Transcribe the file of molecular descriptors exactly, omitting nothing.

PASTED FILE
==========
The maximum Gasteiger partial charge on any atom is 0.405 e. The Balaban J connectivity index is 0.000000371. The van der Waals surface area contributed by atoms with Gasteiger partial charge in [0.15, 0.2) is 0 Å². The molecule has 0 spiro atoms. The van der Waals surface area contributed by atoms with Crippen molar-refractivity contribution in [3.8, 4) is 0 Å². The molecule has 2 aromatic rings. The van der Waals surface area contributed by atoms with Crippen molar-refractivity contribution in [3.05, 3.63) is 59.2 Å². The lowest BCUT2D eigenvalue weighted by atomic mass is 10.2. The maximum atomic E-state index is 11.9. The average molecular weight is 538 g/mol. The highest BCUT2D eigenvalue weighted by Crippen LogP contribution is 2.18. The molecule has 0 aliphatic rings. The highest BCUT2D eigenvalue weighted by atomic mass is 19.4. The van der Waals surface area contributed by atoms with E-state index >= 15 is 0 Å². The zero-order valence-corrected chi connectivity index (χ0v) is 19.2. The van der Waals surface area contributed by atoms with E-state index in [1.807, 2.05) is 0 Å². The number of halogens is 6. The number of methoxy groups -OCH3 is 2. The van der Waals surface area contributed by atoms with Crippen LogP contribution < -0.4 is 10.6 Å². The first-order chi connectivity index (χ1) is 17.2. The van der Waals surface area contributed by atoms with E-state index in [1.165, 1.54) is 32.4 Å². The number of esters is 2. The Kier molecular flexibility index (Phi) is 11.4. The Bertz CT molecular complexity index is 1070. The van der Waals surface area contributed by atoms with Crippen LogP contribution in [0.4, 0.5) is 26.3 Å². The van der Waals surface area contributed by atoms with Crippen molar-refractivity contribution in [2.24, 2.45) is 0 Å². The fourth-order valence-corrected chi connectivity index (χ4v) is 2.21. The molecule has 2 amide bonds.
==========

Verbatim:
The maximum Gasteiger partial charge on any atom is 0.405 e. The Balaban J connectivity index is 0.000000371. The van der Waals surface area contributed by atoms with Gasteiger partial charge in [0.15, 0.2) is 0 Å². The molecule has 0 spiro atoms. The van der Waals surface area contributed by atoms with Crippen molar-refractivity contribution in [3.8, 4) is 0 Å². The molecule has 2 aromatic rings. The van der Waals surface area contributed by atoms with Crippen molar-refractivity contribution in [3.05, 3.63) is 59.2 Å². The lowest BCUT2D eigenvalue weighted by atomic mass is 10.2. The maximum atomic E-state index is 11.9. The average molecular weight is 538 g/mol. The highest BCUT2D eigenvalue weighted by Crippen LogP contribution is 2.18. The molecule has 0 aliphatic rings. The highest BCUT2D eigenvalue weighted by atomic mass is 19.4. The van der Waals surface area contributed by atoms with E-state index >= 15 is 0 Å². The zero-order valence-corrected chi connectivity index (χ0v) is 19.2. The van der Waals surface area contributed by atoms with E-state index in [1.807, 2.05) is 0 Å². The number of halogens is 6. The number of methoxy groups -OCH3 is 2. The van der Waals surface area contributed by atoms with Crippen LogP contribution < -0.4 is 10.6 Å². The first-order chi connectivity index (χ1) is 17.2. The van der Waals surface area contributed by atoms with E-state index in [1.165, 1.54) is 32.4 Å². The number of esters is 2. The Kier molecular flexibility index (Phi) is 11.4. The Bertz CT molecular complexity index is 1070. The van der Waals surface area contributed by atoms with Crippen LogP contribution in [0.4, 0.5) is 26.3 Å². The van der Waals surface area contributed by atoms with Crippen molar-refractivity contribution in [2.24, 2.45) is 0 Å². The fourth-order valence-corrected chi connectivity index (χ4v) is 2.21. The molecule has 2 amide bonds.